Just so you know where I am coming from: I grew up playing and watching lots of sports, and will never forget the lineup of the 1982 Milwaukee Brewers, but in my adulthood I have grown ambivalent if not a bit hostile to the attention and money Americans expend on professional and pseudo-professional (i.e. college) athletics. I enjoy going to games and seeing the action, but I no longer understand—perhaps because I married someone who feels this way, so much so he wears a t-shirt proclaiming his indifference—following a team as if you have anything to do with it.
Having gone to a college where students only realize there is a football team because games happen to be played within view of the armchairs in the library, college sports mania puzzles me especially. Friends who taught college have been pressured to go easy on athletes, and the fakery that sports-crazed universities engage in to pretend that athletics somehow serves academics, and that marquee athletes are truly scholars, riles me. I was glad to hear Secretary Duncan call out the NCAA, I think it is great when publications like the Ann Arbor News look at what athletes are doing academically (you ever check the breakdown of majors of the basketball and football players you cover?), the tournament brackets by graduation rate always amuse me, and I love USA Today’s investigative work on athletic spending.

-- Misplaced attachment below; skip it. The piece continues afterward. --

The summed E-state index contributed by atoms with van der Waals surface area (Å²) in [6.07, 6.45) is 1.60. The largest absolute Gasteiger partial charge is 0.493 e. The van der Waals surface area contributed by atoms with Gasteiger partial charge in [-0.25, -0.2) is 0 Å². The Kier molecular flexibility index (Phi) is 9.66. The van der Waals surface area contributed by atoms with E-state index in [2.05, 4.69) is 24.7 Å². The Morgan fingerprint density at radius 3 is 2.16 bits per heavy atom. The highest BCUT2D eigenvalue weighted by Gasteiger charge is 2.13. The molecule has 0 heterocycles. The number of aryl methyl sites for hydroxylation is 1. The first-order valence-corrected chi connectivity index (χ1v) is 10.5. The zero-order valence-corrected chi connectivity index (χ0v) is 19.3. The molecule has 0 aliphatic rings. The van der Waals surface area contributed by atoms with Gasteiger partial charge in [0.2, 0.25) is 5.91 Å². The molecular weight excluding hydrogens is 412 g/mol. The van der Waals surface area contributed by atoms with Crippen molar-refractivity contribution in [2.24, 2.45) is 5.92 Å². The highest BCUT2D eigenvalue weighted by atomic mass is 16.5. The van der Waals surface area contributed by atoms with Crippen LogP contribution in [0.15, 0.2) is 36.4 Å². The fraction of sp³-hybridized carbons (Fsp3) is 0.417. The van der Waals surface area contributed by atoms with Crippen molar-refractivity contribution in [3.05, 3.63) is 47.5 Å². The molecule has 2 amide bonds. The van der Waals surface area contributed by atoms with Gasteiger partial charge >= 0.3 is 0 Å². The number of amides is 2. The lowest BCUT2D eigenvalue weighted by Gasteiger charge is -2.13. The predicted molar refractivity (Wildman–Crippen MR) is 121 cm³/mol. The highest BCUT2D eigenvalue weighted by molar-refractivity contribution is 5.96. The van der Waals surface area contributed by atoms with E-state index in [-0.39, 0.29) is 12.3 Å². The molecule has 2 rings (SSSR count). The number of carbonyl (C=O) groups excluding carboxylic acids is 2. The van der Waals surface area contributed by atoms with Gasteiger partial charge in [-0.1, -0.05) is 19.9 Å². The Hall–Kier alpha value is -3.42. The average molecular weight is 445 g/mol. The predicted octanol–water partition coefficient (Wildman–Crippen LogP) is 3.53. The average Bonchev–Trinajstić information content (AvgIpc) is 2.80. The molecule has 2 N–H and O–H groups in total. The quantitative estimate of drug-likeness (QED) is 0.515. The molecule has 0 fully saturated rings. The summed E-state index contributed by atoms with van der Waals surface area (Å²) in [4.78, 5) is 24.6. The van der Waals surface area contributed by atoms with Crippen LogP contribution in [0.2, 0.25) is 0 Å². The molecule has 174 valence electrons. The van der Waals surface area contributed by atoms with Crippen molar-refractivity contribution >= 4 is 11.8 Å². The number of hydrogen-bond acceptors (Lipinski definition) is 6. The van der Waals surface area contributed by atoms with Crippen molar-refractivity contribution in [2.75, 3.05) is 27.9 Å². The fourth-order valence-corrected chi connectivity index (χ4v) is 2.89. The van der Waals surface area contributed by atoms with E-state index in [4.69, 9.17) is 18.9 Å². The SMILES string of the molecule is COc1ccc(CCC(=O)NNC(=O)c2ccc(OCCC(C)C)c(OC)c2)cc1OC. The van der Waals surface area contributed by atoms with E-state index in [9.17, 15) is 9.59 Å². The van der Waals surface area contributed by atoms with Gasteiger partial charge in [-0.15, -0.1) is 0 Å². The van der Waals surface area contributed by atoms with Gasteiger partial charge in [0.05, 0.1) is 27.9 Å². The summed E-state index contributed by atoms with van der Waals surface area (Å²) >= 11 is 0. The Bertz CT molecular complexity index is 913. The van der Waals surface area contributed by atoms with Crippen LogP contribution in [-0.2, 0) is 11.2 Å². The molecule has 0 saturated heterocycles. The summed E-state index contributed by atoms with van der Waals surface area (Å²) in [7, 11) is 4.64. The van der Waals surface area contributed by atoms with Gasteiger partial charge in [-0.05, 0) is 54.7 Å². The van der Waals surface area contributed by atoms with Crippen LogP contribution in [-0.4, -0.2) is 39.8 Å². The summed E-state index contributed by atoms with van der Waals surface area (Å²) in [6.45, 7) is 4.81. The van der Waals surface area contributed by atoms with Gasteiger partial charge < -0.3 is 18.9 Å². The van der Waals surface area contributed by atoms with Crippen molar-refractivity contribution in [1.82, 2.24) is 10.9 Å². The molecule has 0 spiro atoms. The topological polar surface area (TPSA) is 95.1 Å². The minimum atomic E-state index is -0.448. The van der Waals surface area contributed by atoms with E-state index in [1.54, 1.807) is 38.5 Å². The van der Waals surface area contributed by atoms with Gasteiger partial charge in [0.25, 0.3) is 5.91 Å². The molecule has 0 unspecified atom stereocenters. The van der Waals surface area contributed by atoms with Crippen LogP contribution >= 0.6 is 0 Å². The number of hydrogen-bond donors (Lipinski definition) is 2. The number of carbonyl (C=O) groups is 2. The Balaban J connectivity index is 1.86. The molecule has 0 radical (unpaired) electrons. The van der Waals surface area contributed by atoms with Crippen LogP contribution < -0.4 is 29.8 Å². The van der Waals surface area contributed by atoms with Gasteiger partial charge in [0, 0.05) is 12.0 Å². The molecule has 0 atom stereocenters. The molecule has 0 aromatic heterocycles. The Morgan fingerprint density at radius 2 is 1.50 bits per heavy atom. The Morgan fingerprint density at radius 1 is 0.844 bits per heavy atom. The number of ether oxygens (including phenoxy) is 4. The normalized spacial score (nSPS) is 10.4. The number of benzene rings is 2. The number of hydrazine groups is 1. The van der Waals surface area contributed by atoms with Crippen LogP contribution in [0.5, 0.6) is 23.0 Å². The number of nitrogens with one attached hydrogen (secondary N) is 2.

So I would like to see journalists take a different sort of look at Signing Day, beyond the usual yee-haw coverage. When my colleague Kent Fischer was blogging in Dallas, he used to ask, “How many of these kids will truly leverage their talents into a college education? (Because only a handful of them will ever earn a paycheck chasing a ball.)” That’s easy enough to find out, isn’t it? Take the pool of athletes your publication featured on Signing Day six years ago. See how many of them got a degree. Sorry about the buzzkill, but don’t you want to know?